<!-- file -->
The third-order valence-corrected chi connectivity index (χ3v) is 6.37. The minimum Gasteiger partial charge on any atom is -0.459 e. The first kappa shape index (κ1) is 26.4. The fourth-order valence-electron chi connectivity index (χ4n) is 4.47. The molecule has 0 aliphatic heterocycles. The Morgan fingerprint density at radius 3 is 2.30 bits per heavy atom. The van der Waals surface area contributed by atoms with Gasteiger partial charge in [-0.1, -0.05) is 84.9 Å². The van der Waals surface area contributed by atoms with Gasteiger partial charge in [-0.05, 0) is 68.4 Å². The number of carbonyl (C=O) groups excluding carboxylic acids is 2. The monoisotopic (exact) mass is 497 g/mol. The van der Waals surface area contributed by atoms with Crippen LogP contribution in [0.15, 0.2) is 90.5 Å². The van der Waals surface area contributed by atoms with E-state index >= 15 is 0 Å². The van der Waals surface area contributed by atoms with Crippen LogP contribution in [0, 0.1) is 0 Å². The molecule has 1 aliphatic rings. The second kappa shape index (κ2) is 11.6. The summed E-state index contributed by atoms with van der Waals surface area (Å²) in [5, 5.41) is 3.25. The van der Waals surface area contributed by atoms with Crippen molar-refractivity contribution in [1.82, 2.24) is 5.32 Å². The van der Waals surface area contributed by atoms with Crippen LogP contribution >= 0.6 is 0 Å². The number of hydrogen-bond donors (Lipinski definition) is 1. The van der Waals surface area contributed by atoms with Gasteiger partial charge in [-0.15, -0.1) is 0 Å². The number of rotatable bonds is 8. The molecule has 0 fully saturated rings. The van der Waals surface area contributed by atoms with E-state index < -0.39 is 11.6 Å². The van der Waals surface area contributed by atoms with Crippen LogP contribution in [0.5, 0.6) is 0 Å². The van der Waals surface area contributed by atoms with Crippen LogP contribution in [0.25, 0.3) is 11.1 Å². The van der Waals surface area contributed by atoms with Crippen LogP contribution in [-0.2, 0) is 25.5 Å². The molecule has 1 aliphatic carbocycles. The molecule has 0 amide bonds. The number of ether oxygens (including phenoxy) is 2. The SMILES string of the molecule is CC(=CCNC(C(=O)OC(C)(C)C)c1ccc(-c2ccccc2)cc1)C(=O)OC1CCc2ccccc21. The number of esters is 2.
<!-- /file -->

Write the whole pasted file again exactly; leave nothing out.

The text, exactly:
The third-order valence-corrected chi connectivity index (χ3v) is 6.37. The minimum Gasteiger partial charge on any atom is -0.459 e. The first kappa shape index (κ1) is 26.4. The fourth-order valence-electron chi connectivity index (χ4n) is 4.47. The molecule has 0 aliphatic heterocycles. The Morgan fingerprint density at radius 3 is 2.30 bits per heavy atom. The van der Waals surface area contributed by atoms with Gasteiger partial charge in [-0.1, -0.05) is 84.9 Å². The van der Waals surface area contributed by atoms with Gasteiger partial charge in [-0.05, 0) is 68.4 Å². The number of carbonyl (C=O) groups excluding carboxylic acids is 2. The monoisotopic (exact) mass is 497 g/mol. The van der Waals surface area contributed by atoms with Crippen LogP contribution in [0.15, 0.2) is 90.5 Å². The van der Waals surface area contributed by atoms with E-state index >= 15 is 0 Å². The van der Waals surface area contributed by atoms with Crippen LogP contribution in [0, 0.1) is 0 Å². The molecule has 1 aliphatic rings. The second kappa shape index (κ2) is 11.6. The summed E-state index contributed by atoms with van der Waals surface area (Å²) in [5, 5.41) is 3.25. The van der Waals surface area contributed by atoms with Crippen molar-refractivity contribution in [1.82, 2.24) is 5.32 Å². The van der Waals surface area contributed by atoms with Crippen LogP contribution >= 0.6 is 0 Å². The number of hydrogen-bond donors (Lipinski definition) is 1. The van der Waals surface area contributed by atoms with Gasteiger partial charge in [-0.15, -0.1) is 0 Å². The number of rotatable bonds is 8. The molecule has 0 fully saturated rings. The van der Waals surface area contributed by atoms with E-state index < -0.39 is 11.6 Å². The van der Waals surface area contributed by atoms with Crippen LogP contribution in [0.5, 0.6) is 0 Å². The van der Waals surface area contributed by atoms with Crippen LogP contribution in [0.25, 0.3) is 11.1 Å². The van der Waals surface area contributed by atoms with Crippen LogP contribution in [-0.2, 0) is 25.5 Å². The molecule has 1 aliphatic carbocycles. The molecule has 0 amide bonds. The number of ether oxygens (including phenoxy) is 2. The SMILES string of the molecule is CC(=CCNC(C(=O)OC(C)(C)C)c1ccc(-c2ccccc2)cc1)C(=O)OC1CCc2ccccc21. The number of esters is 2.